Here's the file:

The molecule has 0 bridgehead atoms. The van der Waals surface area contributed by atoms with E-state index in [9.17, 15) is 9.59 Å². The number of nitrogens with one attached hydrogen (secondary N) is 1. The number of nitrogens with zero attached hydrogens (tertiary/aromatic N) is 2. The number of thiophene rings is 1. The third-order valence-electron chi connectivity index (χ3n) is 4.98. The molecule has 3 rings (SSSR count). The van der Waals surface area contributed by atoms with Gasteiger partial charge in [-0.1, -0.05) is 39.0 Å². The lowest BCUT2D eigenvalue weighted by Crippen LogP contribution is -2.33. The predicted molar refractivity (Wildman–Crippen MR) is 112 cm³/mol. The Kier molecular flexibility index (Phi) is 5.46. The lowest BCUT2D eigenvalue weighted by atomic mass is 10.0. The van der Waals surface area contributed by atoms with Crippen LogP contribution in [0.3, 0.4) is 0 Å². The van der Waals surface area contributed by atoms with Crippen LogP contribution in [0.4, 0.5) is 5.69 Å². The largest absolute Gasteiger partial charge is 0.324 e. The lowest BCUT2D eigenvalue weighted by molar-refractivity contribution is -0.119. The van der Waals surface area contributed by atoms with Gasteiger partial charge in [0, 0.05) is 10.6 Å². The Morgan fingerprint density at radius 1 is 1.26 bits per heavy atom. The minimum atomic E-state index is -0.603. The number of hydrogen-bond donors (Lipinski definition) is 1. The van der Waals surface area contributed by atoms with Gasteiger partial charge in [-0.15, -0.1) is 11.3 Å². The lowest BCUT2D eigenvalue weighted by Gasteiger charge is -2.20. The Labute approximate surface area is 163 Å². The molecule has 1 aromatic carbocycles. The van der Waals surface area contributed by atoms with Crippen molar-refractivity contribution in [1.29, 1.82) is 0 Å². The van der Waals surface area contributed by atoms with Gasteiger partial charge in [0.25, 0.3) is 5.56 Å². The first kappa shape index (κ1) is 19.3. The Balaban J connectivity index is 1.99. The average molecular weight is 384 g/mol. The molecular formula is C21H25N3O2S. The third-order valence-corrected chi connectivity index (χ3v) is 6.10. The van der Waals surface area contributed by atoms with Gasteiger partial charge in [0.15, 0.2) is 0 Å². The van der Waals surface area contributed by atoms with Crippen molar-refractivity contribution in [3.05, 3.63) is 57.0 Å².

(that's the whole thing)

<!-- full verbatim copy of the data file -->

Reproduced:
The molecule has 0 bridgehead atoms. The van der Waals surface area contributed by atoms with E-state index in [9.17, 15) is 9.59 Å². The number of nitrogens with one attached hydrogen (secondary N) is 1. The number of nitrogens with zero attached hydrogens (tertiary/aromatic N) is 2. The number of thiophene rings is 1. The third-order valence-electron chi connectivity index (χ3n) is 4.98. The molecule has 3 rings (SSSR count). The van der Waals surface area contributed by atoms with Gasteiger partial charge in [-0.1, -0.05) is 39.0 Å². The lowest BCUT2D eigenvalue weighted by Crippen LogP contribution is -2.33. The predicted molar refractivity (Wildman–Crippen MR) is 112 cm³/mol. The Kier molecular flexibility index (Phi) is 5.46. The lowest BCUT2D eigenvalue weighted by atomic mass is 10.0. The van der Waals surface area contributed by atoms with Crippen LogP contribution in [0.3, 0.4) is 0 Å². The van der Waals surface area contributed by atoms with Crippen LogP contribution in [0.4, 0.5) is 5.69 Å². The largest absolute Gasteiger partial charge is 0.324 e. The lowest BCUT2D eigenvalue weighted by molar-refractivity contribution is -0.119. The van der Waals surface area contributed by atoms with Gasteiger partial charge in [0, 0.05) is 10.6 Å². The Morgan fingerprint density at radius 1 is 1.26 bits per heavy atom. The minimum atomic E-state index is -0.603. The number of hydrogen-bond donors (Lipinski definition) is 1. The van der Waals surface area contributed by atoms with Gasteiger partial charge in [-0.15, -0.1) is 11.3 Å². The lowest BCUT2D eigenvalue weighted by Gasteiger charge is -2.20. The Labute approximate surface area is 163 Å². The molecule has 1 aromatic carbocycles. The van der Waals surface area contributed by atoms with Crippen molar-refractivity contribution in [1.29, 1.82) is 0 Å². The van der Waals surface area contributed by atoms with Gasteiger partial charge in [0.25, 0.3) is 5.56 Å². The first kappa shape index (κ1) is 19.3. The Balaban J connectivity index is 1.99. The average molecular weight is 384 g/mol. The molecular formula is C21H25N3O2S. The third-order valence-corrected chi connectivity index (χ3v) is 6.10. The van der Waals surface area contributed by atoms with Gasteiger partial charge in [0.15, 0.2) is 0 Å². The van der Waals surface area contributed by atoms with Crippen molar-refractivity contribution in [3.05, 3.63) is 57.0 Å².